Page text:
Your content strategy can be evaluated according to the following framework:

Strengths

· List 3-4 major internal strategic strengths of your current content marketing efforts.

· Identify what has been working well for you so far (eg. a well-defined blogging strategy)

· Identify your expertise in certain subjects

· Identify potential partnerships that could assist in promoting your content to generate traffic

Weaknesses
· List 3-4 major internal strategic weaknesses of your current content marketing efforts.

· Identify holes in your resources

· Identify problems with tracking your ROI

· Identify where your focus is lacking (lead generation vs closing deals)

Opportunities
· List 3-4 major external opportunities that exist for anyone working within your market.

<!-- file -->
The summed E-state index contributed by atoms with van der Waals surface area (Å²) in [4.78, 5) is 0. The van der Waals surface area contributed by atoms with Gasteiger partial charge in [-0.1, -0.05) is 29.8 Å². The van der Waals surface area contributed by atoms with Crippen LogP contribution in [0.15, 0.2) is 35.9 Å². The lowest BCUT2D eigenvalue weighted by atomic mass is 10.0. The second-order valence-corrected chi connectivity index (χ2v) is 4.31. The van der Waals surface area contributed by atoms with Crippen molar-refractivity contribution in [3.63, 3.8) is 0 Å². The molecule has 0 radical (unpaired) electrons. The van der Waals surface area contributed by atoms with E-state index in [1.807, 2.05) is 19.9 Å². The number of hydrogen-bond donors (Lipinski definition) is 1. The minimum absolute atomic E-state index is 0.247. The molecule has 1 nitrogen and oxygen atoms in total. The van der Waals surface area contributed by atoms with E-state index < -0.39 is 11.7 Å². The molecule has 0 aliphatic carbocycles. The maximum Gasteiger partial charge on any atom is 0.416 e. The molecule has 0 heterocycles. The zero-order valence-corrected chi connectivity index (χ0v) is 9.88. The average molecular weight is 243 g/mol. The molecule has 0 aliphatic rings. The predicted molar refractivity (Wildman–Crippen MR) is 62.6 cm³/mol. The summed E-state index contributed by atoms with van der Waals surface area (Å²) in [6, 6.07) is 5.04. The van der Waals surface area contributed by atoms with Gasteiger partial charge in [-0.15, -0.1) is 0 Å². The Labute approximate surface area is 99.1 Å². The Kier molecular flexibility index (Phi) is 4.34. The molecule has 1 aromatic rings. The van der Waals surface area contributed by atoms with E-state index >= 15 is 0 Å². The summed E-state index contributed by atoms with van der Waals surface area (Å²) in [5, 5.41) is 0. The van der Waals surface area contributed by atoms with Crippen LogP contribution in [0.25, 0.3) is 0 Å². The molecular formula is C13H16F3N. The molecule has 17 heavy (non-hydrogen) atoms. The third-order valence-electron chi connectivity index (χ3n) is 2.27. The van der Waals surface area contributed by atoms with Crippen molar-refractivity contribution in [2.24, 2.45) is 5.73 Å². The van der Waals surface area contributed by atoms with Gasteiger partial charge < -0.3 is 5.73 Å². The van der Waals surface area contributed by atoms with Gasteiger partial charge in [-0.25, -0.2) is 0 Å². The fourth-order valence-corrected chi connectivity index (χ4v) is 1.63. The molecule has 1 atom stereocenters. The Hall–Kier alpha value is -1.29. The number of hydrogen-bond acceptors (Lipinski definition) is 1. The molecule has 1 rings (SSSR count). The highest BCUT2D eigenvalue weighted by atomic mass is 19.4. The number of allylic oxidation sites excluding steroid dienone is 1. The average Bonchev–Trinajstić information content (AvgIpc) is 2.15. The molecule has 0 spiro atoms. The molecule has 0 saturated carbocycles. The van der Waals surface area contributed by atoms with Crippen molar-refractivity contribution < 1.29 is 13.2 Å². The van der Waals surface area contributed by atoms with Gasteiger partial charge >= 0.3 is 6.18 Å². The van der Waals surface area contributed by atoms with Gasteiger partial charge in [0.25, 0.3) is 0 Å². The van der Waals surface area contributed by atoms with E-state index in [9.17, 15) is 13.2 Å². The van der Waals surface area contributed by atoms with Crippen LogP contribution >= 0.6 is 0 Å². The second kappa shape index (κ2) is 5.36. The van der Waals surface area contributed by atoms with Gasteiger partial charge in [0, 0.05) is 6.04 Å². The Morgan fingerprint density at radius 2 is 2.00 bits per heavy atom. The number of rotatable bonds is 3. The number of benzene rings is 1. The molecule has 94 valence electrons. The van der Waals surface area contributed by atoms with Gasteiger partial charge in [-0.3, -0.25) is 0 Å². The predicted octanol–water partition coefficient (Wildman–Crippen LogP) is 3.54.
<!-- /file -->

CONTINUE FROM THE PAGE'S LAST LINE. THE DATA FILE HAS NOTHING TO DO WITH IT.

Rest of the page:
· Are there paid distribution opportunities worth looking into?

· Are any platforms looking for specific content that you are able to create?


Threats

· List 3-4 major external threats that exist for anyone working within your market.

· Is your content easily replicated by competitors?

· Do your competitors have better resources than you do?

· an organization

· a project

· a new venture

· a country

· a nation

· individuals

While some factors in the SWOT analysis are internal to the venture being undertaken, others are external. Internal factors, quite naturally, involve the internal operations and resources of the organization including the strengths and weaknesses inherent to the project/ venture. External factors, on the other hand, relate to the external environment and elements on which the organisations have no influence, including opportunities and threats.